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Any rider who wants to win a rainbow jersey will have to work hard this year.
The men’s race is set to clock in at some 275 kilometers, with the women’s competition slated to be 174km in what will be the longest road worlds in recent memory.
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For context, the 2022 races will be seven kilometers more for the men and a whopping 17 more for the women than last year’s Leuven championships, where Julian Alaphilippe and Elisa Balsamo won rainbows after 268km and 157km respectively.
The men’s 275km Wollongong race is just one kilometer short of the Austrian worlds held in 1987, which Stephen Roche won after almost seven hours of pedaling. Jeannie Longo won a shortened women’s race that year.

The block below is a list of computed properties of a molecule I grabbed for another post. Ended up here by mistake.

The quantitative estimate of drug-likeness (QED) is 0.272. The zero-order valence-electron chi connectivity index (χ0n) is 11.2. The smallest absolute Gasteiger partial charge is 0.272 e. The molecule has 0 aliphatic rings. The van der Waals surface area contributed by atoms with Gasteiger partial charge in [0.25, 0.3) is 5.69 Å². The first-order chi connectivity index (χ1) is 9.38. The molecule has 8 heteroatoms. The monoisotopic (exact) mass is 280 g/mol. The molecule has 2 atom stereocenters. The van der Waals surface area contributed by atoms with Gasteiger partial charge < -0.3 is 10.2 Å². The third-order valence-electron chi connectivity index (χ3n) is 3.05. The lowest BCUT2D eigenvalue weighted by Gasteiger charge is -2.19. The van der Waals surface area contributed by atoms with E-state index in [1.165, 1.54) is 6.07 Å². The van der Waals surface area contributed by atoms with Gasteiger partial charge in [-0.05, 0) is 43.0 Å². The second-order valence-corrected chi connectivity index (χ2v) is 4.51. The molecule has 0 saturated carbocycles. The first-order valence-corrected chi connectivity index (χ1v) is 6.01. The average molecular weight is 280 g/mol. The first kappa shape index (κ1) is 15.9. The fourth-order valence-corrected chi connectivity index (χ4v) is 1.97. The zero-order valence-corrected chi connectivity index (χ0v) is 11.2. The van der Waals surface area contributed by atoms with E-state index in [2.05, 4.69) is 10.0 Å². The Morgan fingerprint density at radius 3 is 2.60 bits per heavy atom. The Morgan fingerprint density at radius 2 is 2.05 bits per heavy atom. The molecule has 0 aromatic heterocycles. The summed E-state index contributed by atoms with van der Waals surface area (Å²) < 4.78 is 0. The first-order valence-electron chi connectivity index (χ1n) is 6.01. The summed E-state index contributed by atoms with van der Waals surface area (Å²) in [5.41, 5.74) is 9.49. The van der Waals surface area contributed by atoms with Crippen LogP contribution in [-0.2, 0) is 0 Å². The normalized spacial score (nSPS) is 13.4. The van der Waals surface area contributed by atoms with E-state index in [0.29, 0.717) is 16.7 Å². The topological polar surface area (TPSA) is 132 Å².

The closest recent comparator, on the men’s side, to such an epic course is the Harrogate 2019 race, which was due to be 285km before rainfall forced a re-routing.
The final details of the parcours for this September’s races are still taking shape, but it is known that riders will take in a series of ascents of the long and steady Mount Keira climb before a punchy finishing circuit in the coastal city of Wollongong.
Race director Scott Sunderland tipped riders like Wout van Aert and defending champ Alaphilippe as riders likely to profit from the route he’s hatching, but fast finishers like home hero Caleb Ewan aren’t ruling themselves out of what could be a reduced bunch sprint either.